Spanish wine regions
It is not possible to understand wine in a country without basic knowledge of that country's geography and regional structure. In this section, we will introduce the Spanish wine regions and provide an overall perspective of the different wine regions in Spain. You will be able to learn about each specific region in depth by navigating into their specific sections.
Spain is a country with more than 500,000 square kilometers (some 20% bigger than California Estate) and with over 45 million inhabitants. Wine has been cultivated in Spain since at least 1,100 BC when Phoenicians established in the area of Cadiz. This area of Spain is closed to the sea and offered a perfect shipping base for the commerce-minded Phoenicians. Inland, this region is fertile, easy to harvest and hot. This was a perfect location for the development of wine and it meant the origin of the sherry triangle in the area o Jerez de la Frontera in the region of Cadiz.
Spain has the biggest vineyard surface in the world. Contrary to the stereotype, Spain has an extremely varied climate and you will find lots of smaller ´micro-climates´across the country, each perfect for growing different kinds of grapes. This means that Spain has a huge variety of distinct and different beautiful vineyard landscapes to explore.
7 main wine regions based on climate, geography and culture
Since culture, geography and climate are three very important elements that shape wine regions, we would like to use them in order to provide an understanding of Spain´s wine regions. Wine expert and wine writer John Radford used to divide Spain in 7 main regions using the 3 criteria shown above. We believe his segmentation provides a good understanding of Spain´s wine regions realities. This criteria is however different from the actual certified wine regions that get a stamp from the Spanish wine authorities: the DOs or denomination of origin system. This system is similar to the AOC system in use in France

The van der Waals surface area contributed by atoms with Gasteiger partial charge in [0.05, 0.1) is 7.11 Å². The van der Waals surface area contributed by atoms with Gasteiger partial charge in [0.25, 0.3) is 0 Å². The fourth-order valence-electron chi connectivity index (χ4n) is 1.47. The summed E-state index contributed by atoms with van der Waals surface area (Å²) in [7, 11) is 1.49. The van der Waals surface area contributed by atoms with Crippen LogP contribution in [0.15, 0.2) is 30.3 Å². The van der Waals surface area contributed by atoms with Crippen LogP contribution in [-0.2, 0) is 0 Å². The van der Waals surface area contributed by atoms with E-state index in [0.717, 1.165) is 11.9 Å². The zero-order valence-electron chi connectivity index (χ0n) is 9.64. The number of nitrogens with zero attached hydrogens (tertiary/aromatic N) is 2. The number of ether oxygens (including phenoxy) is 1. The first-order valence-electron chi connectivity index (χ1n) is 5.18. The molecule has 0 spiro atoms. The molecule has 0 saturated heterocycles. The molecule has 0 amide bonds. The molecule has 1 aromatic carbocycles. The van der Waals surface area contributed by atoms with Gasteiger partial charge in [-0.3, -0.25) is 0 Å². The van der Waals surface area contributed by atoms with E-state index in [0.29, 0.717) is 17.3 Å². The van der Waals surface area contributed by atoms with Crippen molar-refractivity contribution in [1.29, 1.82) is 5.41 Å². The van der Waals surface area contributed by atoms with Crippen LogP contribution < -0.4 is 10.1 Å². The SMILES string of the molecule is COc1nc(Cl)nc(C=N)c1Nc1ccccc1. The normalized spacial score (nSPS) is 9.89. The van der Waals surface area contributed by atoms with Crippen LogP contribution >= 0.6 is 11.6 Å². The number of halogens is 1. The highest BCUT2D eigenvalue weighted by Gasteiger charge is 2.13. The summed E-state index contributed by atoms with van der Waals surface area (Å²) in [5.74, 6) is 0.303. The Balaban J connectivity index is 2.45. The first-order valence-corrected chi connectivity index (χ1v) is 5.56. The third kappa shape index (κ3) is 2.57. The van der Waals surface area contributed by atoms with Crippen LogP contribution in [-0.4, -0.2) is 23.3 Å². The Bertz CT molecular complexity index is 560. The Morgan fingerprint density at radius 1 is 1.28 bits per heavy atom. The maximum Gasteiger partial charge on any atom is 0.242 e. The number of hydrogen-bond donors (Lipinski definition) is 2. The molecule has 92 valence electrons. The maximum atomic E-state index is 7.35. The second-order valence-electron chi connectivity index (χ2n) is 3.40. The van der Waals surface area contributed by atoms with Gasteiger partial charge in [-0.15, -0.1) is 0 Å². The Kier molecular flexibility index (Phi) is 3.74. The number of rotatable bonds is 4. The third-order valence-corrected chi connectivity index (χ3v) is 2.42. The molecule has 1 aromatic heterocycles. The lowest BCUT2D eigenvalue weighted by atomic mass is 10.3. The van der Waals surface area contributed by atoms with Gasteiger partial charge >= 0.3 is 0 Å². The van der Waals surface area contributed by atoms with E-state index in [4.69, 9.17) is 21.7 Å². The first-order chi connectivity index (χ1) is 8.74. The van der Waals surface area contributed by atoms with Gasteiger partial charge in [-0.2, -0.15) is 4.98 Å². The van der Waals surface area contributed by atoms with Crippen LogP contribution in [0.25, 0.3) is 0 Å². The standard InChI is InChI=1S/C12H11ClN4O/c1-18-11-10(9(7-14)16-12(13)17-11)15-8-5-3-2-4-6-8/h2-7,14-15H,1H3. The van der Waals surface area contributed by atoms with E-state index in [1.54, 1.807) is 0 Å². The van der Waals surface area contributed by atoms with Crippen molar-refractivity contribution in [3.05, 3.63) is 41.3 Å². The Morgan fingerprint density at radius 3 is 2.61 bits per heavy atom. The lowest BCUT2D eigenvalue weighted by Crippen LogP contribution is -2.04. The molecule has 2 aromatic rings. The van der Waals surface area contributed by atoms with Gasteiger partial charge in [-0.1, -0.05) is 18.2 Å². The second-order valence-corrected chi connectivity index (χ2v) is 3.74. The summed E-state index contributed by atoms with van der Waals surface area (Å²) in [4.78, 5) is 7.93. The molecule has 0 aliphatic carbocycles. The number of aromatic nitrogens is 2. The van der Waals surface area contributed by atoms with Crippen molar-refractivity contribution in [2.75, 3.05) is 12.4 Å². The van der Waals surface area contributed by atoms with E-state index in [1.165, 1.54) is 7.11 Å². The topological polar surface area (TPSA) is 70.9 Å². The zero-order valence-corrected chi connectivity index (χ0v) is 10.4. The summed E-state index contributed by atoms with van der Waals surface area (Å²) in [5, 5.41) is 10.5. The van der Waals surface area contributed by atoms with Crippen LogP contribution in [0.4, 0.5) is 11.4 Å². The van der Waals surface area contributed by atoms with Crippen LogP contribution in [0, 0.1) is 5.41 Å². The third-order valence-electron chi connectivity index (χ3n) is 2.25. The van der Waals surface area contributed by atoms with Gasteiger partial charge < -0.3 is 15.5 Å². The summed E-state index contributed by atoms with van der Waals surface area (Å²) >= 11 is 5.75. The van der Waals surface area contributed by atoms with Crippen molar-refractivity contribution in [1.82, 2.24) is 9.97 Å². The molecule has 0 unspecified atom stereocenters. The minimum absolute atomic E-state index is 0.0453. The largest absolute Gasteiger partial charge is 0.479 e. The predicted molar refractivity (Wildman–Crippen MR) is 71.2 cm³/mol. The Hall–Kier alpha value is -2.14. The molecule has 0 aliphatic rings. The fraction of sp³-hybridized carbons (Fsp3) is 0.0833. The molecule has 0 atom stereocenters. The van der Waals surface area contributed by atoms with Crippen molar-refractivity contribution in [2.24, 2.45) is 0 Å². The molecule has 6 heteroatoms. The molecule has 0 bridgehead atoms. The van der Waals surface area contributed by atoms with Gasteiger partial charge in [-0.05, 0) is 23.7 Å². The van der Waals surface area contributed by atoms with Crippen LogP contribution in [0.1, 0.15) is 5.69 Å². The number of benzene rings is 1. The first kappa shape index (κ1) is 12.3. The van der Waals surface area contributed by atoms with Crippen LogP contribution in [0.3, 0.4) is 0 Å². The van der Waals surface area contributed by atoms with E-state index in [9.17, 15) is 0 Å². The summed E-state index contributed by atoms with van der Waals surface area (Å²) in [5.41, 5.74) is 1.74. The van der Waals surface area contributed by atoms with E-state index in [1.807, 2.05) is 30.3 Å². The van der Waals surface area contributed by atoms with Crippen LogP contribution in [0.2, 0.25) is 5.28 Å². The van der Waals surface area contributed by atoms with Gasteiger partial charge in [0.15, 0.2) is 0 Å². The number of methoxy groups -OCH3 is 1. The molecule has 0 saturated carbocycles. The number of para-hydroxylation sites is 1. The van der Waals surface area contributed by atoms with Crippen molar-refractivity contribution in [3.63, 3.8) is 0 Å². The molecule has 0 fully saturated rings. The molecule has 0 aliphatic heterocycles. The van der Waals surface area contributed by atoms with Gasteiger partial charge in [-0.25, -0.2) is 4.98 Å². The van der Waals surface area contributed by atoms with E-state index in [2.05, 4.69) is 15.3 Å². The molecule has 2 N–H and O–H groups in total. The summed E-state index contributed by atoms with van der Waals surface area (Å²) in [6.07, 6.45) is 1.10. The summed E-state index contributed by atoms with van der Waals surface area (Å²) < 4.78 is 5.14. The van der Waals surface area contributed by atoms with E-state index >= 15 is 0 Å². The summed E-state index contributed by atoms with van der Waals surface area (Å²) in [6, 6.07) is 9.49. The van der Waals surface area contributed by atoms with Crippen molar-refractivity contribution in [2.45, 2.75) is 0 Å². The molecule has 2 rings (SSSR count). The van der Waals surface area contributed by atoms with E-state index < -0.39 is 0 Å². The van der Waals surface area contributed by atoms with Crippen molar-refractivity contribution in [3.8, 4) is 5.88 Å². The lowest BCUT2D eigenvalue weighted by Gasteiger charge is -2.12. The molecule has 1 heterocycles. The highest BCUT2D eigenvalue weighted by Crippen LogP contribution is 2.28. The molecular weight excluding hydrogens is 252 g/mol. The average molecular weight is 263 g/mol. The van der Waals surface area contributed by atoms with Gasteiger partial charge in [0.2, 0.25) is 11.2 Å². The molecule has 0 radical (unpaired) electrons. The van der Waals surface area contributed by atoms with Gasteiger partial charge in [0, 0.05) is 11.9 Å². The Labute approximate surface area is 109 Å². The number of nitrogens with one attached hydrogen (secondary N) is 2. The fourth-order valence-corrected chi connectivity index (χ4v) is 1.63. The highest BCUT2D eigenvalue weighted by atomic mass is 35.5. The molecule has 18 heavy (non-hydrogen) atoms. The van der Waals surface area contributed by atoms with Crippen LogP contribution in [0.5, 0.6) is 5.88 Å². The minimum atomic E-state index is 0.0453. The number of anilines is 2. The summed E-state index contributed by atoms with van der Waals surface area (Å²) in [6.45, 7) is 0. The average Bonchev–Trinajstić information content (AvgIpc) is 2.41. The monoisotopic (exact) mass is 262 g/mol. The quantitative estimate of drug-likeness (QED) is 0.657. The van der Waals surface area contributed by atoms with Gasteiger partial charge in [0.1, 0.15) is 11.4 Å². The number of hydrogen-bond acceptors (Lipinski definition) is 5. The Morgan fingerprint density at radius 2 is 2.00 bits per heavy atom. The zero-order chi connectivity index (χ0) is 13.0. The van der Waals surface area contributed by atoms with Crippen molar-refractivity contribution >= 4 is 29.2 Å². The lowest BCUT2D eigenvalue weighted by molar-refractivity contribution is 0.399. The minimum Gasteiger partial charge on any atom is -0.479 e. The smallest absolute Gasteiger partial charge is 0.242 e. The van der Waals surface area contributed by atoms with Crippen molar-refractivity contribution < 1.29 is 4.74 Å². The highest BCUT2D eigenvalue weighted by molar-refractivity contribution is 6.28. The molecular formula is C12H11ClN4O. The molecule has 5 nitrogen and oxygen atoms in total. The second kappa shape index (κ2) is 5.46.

Each wine region in Spain has something different to offer: winery architecture and design, vineyard patterns, the colors and scents of the different soils and terroirs, the local food produce to accompany the wine, and of course, the wine itself.
Here you will find a guide on different wine regions and wine routes in Spain for your interest in travelling and Spanish wine. You can build your own Wine Tour in Spain itinerary.
Green Spain wine region
This area of Spain covers the north coast of Spain, from Galicia in the northwest and its border with Portugal in river Sil, all the way to France through the coastal areas of Galicia, Asturias Cantabria, and the Spanish Basque country in the border with France (the French Basque country which starts in Hendaye). These lands all share an Atlantic climate. It rains much more than in the rest of Spain and there is an agricultural tradition based on small properties. Fish and seafood is very important in local economies. You can find here additional information on north Spain climate and also a Northern Spain itinerary in this other section. This region produces the best white wines in Spain, a perfect match for the seafood and fish that arrives to its harbours daily.
Far from the coast and protected from the Atlantic winds by the Sierra de Cantabria and the Pyrenees mountain ranges, this part of Spain provides favorable conditions for red wine grapes. Spain´s most famous iconic region is included here: Rioja, and so is Navarre and also Aragon (a less-known region that has consolidated a strong reputation for quality wines in recent times, first with wines from Somontano DO, then with fantastic Garnacha wines from Campo de Borja, Calatayud and Cariñena Dos.